It’s warming up outside and so it’s no longer “wear as big of a sweater as possible” season. I’m excited to have fun with fashion and layering on dresses! I’m loving the current trend of detachable statement collars- they add a fun element to outfits. So I thought I’d make a few. These are so easy to make so I thought I’d share how to make a ruffle collar.
I have a step by step tutorial for you including a video that should be helpful to show exactly how to make the ruffle collar. At the end I’ll show some outfit ideas if you like this look but aren’t quite sure how to create the layered look. Let’s get started!
how to make a ruffle collar
We’ll begin with the video tutorial so you get an overview on what I did. Then, I’ll dive in with more details below:
If the video doesn’t work here, you can watch it on YouTube here. I’d be so happy if you subscribed to my YouTube channel! Videos are actually released on YouTube first (usually the night before they’re published on the blog). Thank you!
- 2/3 yard of fabric per collar
- Matching Thread
- Sewing Machine
- Sewing Scissors
- Scotch Tape (to tape the pattern pieces together)
- Sew-on Snaps (or any way to close the collar)
- Pinking Shears (optional- used on seams to remove bulk)
- Sewing Marking Pen (optional- used to mark the notches in the pattern)
- Rotary Knife (optional- used to cut the ruffle)
- Rotary Mat and Acrylic Ruler (optional- used to cut the ruffle)
The pattern costs $10 and includes three variations- sailor, pilgrim, and Peter Pan. I’ll show all three! Then I sent it to FedEx office to be printed for $3. Besides the pattern, all I needed to buy was fabric. I used some fabric I had on hand and then I spend $7 each for two different types of fabric. In total I spent $27 on this project.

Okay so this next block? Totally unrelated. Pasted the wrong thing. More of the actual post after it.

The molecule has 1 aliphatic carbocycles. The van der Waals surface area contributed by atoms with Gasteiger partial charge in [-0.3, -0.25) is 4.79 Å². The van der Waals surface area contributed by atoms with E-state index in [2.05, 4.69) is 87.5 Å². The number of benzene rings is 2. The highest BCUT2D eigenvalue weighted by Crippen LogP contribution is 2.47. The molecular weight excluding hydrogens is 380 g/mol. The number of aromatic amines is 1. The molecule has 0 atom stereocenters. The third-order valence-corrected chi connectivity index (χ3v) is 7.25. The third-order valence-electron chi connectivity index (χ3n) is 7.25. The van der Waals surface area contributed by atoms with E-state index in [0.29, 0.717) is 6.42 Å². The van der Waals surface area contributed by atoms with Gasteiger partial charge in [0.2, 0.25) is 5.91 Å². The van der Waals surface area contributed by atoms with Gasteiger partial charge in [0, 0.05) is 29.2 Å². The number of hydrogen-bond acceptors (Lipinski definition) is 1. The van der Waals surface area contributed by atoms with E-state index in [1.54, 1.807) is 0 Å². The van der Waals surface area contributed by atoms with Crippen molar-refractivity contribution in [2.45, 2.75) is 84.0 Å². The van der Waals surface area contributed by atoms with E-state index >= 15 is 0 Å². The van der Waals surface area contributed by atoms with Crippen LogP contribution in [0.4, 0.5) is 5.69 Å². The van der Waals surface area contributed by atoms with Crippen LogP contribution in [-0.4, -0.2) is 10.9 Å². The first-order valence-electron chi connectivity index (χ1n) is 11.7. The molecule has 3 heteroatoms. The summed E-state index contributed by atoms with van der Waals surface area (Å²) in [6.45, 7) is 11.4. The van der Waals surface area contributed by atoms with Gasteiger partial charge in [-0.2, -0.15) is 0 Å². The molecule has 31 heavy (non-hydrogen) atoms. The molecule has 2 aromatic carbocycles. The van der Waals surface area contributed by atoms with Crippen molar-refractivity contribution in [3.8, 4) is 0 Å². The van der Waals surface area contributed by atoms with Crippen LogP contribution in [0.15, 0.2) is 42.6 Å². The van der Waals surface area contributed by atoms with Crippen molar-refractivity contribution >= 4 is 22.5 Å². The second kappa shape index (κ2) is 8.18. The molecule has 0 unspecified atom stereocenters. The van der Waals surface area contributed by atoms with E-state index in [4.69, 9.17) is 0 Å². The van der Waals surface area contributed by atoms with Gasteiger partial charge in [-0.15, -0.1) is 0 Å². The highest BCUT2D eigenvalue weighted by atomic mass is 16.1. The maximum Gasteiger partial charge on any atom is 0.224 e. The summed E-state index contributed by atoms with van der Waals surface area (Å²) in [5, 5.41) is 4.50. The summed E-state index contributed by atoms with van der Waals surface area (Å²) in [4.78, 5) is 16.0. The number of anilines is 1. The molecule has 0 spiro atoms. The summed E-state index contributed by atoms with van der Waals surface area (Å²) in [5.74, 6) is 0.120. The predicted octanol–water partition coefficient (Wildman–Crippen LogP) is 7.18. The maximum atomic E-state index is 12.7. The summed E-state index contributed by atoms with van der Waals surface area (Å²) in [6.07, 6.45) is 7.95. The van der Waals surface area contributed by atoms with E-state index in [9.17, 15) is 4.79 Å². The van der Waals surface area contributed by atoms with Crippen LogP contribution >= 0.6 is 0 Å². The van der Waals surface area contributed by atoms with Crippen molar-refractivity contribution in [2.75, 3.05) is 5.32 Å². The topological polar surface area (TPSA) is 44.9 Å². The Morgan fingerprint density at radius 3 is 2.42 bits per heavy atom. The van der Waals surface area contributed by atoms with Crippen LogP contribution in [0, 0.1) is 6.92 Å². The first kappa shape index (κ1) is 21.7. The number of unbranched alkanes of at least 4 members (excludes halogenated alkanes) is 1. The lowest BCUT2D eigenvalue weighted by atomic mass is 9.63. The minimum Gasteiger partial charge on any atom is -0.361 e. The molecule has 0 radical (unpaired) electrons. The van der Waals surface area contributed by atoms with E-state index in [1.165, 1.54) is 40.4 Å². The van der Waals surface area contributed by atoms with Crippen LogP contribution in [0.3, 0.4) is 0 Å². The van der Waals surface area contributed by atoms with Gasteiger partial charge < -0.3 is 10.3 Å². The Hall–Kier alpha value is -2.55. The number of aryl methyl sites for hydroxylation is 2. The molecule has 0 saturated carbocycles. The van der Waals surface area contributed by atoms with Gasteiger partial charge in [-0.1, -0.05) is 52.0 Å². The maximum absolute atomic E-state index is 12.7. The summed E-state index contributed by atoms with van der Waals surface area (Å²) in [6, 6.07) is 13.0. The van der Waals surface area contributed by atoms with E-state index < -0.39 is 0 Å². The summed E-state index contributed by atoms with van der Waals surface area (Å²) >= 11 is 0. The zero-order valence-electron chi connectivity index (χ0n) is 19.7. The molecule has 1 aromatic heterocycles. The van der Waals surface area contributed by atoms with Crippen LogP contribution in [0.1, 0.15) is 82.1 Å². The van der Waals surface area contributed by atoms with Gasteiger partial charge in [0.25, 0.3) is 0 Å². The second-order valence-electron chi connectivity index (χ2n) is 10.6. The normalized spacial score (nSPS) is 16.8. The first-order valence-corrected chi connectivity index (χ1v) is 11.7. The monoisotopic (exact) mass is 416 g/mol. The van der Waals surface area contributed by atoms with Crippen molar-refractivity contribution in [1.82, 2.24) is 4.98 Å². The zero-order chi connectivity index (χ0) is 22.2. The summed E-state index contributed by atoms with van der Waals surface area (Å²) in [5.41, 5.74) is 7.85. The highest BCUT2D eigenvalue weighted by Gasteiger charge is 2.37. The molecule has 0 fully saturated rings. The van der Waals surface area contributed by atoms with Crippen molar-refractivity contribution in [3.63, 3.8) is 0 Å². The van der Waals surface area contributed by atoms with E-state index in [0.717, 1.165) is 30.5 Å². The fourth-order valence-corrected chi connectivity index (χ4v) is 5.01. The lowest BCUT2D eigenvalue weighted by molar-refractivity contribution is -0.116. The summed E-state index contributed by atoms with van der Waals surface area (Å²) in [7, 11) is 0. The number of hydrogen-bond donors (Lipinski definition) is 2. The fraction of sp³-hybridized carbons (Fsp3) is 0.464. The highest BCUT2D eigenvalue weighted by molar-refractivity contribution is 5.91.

step 1- pattern
Start by printing the pattern. I printed mine at FedEx office. To order the print, I just go to their website and upload the pattern then pick it up from my local store when I get the email that it’s ready. I had that printed on letter size copy paper. This pattern includes 3 different collar patterns in a variety of sizes from toddler to adult size large.
p.s. how cute would it be to make matching collars with your child?!
Once the pattern is printed, cut it out. I used scissors to cut out the pattern in size medium. Then I used tape to connect the pieces of each pattern together. I cut out all three patterns and will show how they all look slightly different at the bottom. Putting them together is the same for all three.
step 2- cut the fabric
Next, it’s time to cut the fabric to create the pieces for the collar. I like to use a rotary knife, mat, and acrylic ruler to cut the rectangle pieces for the ruffle first.
I cut the ruffle 3″ wide and cut two the length of the fabric. For wider fabrics, this will make for more of a thicker ruffle. The more gathered the ruffle is, the cuter it is in my opinion! Note, if ruffles aren’t your look, you can leave them off. That will make this project much quicker!
To cut the fabric for the ruffles, line it up so the cutting edge is straight on the rotary mat. Then put the acrylic ruler over the fabric and line it up 3″ over. Last, push the rotary knife over the fabric making sure to have one hand on the ruler keeping it in place and one hand on the rotary knife pushing it against the ruler.
Now that the ruffles are cut, on to the collar. First up, pin the pattern piece to the fabric or use pattern weights to hold the pattern onto the fabric. Make sure to fold the fabric over and line up the pattern on the fold where the pattern shows.
Use fabric scissors to cut out the pattern. On the notches you can cut those out or use a sewing marker to mark those areas. Either works great. The markings will show where to stop sewing on the collar so it can be turned right sides out.
Remove the pins and you can see the first glimpse for how cute the collar will be!
Make sure to cut two pieces of the collar. One for the front, one for the back. This project can be easily customized by using different fabric on the back or on the ruffle. I like the look of all three the same, but you do you!
step 3- create the ruffle strip
And now, sew the ruffle strips together to make one long strip. Do this by putting rights sides of the fabric together and sewing a seam with a straight line.